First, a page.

This story had an unexpected ending. May have been a bit morbid. It's hard to tell with the language and the false statements about what he is saying. So, I'm not sure how to take this story. I liked it. However, I can't figure out if he meant what he meant or was it really the other thing he's been talking about for the whole second half of the story. I read it twice and couldn't figure it out.
Eric Mesa
Jun 20, 2019 rated it really liked it
Shelves: magazines
"Assassins" - At it's most basic level, this is a story about people forming emotional attachments with virtual characters. What I think makes this short story so compelling is that this is already the case with much less fidelity than a Star Trek holodeck or even convincing virtual reality. People form emotional bonds with video game characters - the previous book I read (A Mind Forever Voyaging) - documents this happening back in the text adventure days. It still happens today. And it happens ...more
Sameena Jehanzeb
Here comes an anthology with dystopian futures, cyborgs and intelligent rats in it! There was one story I couldn't connect with but I decided to give it 5 stars anyway, since the other three storys were quite amazing.

Assassins – Jack Skillingstead and Burt Courtier (****)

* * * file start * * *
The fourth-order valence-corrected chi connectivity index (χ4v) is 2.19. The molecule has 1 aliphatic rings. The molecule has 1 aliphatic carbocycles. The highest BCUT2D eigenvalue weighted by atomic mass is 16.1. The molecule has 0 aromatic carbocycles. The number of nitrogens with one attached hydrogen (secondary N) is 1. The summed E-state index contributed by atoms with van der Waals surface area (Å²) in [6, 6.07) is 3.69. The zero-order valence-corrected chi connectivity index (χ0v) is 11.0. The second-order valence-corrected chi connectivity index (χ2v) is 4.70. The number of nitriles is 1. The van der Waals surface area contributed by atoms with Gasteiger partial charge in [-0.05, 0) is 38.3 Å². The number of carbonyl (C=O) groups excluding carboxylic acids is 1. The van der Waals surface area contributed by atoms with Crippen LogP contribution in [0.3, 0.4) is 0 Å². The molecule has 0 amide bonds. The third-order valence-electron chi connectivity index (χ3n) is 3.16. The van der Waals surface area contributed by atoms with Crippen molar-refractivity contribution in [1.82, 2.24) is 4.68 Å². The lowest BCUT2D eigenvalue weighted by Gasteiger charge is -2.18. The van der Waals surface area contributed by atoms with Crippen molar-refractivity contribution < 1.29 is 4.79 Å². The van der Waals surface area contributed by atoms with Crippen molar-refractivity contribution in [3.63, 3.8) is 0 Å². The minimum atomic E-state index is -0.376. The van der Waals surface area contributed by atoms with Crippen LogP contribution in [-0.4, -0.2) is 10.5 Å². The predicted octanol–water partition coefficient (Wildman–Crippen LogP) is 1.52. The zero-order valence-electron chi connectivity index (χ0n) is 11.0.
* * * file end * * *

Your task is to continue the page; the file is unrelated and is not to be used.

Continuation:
Sonia is a coder. working for the editors who create characters for the virtual world Labyrinthian. Spectators visit this world through their special glasses and experience friendships and relationships with fictional
Michael Whiteman
Mar 21, 2017 rated it liked it
Assassins - Jack Skillingstead & Burt Courtier ***
A woman whose character in an online game/reality TV "experience" was deleted for lack of popularity begins killing off the most popular characters. Nice take on the real-world impact of celebrity.

Prosthetic Daughter - Nin Harris ***
Time-hopping identity theft when all memories are cloud-based. Thoughtful and considered on memory and identity when both can be removed and replaced.

How Bees Fly - Simone Heller ***
Post-technology creatures
Donald Shepherd
Jan 05, 2018 rated it really liked it
Amusingly cynical but not gripping, or alternatively realistic enough to reduce the attraction of reading it.
Hillary Major